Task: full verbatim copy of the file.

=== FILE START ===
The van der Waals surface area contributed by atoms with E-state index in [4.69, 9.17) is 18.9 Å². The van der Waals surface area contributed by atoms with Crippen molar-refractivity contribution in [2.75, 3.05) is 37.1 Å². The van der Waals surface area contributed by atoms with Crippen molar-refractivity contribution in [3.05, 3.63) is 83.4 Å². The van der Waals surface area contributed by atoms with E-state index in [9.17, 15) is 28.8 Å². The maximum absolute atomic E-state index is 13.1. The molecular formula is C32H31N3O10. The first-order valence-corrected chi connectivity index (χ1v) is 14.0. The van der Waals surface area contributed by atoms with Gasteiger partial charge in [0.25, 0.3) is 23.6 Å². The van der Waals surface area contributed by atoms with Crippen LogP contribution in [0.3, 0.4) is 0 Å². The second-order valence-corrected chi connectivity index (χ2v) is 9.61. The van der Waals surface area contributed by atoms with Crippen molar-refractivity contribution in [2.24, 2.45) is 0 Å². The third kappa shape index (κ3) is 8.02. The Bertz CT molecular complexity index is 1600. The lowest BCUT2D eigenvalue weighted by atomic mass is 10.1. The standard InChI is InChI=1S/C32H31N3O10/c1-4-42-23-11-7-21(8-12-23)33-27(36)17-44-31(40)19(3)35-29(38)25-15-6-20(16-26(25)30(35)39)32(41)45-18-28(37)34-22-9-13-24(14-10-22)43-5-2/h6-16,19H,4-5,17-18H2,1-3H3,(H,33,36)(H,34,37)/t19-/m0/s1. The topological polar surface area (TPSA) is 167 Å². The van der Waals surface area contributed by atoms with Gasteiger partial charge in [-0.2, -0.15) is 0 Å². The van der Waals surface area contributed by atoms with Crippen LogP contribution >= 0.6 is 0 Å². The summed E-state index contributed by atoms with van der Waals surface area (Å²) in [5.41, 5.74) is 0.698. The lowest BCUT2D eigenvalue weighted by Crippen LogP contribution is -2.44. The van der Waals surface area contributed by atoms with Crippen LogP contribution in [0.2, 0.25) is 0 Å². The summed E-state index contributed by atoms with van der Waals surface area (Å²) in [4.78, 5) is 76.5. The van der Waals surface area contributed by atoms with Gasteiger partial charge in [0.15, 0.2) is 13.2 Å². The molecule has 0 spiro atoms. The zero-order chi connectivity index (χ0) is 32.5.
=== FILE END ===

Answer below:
The van der Waals surface area contributed by atoms with E-state index in [4.69, 9.17) is 18.9 Å². The van der Waals surface area contributed by atoms with Crippen molar-refractivity contribution in [2.75, 3.05) is 37.1 Å². The van der Waals surface area contributed by atoms with Crippen molar-refractivity contribution in [3.05, 3.63) is 83.4 Å². The van der Waals surface area contributed by atoms with E-state index in [9.17, 15) is 28.8 Å². The maximum absolute atomic E-state index is 13.1. The molecular formula is C32H31N3O10. The first-order valence-corrected chi connectivity index (χ1v) is 14.0. The van der Waals surface area contributed by atoms with Gasteiger partial charge in [0.25, 0.3) is 23.6 Å². The van der Waals surface area contributed by atoms with Crippen LogP contribution in [0.3, 0.4) is 0 Å². The second-order valence-corrected chi connectivity index (χ2v) is 9.61. The van der Waals surface area contributed by atoms with Crippen molar-refractivity contribution in [2.24, 2.45) is 0 Å². The third kappa shape index (κ3) is 8.02. The Bertz CT molecular complexity index is 1600. The lowest BCUT2D eigenvalue weighted by atomic mass is 10.1. The standard InChI is InChI=1S/C32H31N3O10/c1-4-42-23-11-7-21(8-12-23)33-27(36)17-44-31(40)19(3)35-29(38)25-15-6-20(16-26(25)30(35)39)32(41)45-18-28(37)34-22-9-13-24(14-10-22)43-5-2/h6-16,19H,4-5,17-18H2,1-3H3,(H,33,36)(H,34,37)/t19-/m0/s1. The topological polar surface area (TPSA) is 167 Å². The van der Waals surface area contributed by atoms with Gasteiger partial charge in [-0.2, -0.15) is 0 Å². The van der Waals surface area contributed by atoms with Crippen LogP contribution >= 0.6 is 0 Å². The summed E-state index contributed by atoms with van der Waals surface area (Å²) in [5.41, 5.74) is 0.698. The lowest BCUT2D eigenvalue weighted by Crippen LogP contribution is -2.44. The van der Waals surface area contributed by atoms with Crippen LogP contribution in [0.2, 0.25) is 0 Å². The summed E-state index contributed by atoms with van der Waals surface area (Å²) in [4.78, 5) is 76.5. The van der Waals surface area contributed by atoms with Gasteiger partial charge in [0.15, 0.2) is 13.2 Å². The molecule has 0 spiro atoms. The zero-order chi connectivity index (χ0) is 32.5.